If you had told Kyle Smith over the summer that Columbia would set their high-water mark in Ivy wins during his tenure and the Ivy title would be clinched on Levien Gymnasium’s sub-sea level court, he would have been elated.
Even if you had told him that was a trick question, it was hard to imagine even nine months ago that this would be the Lions team that won 10 Ivy games for the second time since Ronald Reagan took office, title or no. At various points in the last year, there was a distinct possibility that none of Smith’s four seniors (Isaac Cohen, Maodo Lo, Grant Mullins and Alex Rosenberg) would take the floor for him ever again. Despite the hardships suffered as individuals and the fact that Yale and Princeton were on their schedule four times this season, Columbia is going back to the postseason for the second time in three years. Kyle Smith believes it was this mismashed class of 2016 that turned the tide of the program from mediocrity to one that is on the rise and can ascend to a title in the near future, even without these players being a part of it. This is the story of how it all came together despite nearly falling apart.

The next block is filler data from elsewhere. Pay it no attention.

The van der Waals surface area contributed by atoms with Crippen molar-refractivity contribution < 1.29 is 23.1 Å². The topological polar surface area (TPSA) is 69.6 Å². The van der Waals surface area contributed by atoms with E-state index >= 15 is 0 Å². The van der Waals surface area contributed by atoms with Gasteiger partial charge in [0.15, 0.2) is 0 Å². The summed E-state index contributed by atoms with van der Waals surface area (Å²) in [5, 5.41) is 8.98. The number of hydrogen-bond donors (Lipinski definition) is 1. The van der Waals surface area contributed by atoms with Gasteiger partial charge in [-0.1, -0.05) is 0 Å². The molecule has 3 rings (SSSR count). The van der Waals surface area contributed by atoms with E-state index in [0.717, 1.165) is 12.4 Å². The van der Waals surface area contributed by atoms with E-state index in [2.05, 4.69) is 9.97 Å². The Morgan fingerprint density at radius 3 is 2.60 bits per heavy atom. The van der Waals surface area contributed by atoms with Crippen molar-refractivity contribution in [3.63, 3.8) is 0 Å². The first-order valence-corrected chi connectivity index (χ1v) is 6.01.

With 90 seconds left in Saturday night’s Columbia vs. Princeton game, I was sure I was going to write about how Maodo Lo took over the game and held off a charging Princeton squad, or how the Lions were able to dominate the Tigers defensively even with their small lineups. With two minutes left in overtime, I was sure I was going to write about how even after blowing a late lead in typical Columbia fashion, Grant Mullins willed his fellow seniors to victory with his performance on both ends of the floor in overtime. Safe to say those articles will be written as soon as I put on one of my Bills Super Bowl Champion t-shirts while listening to Detox. Instead, this is an article about coming back after the buzzer sounds.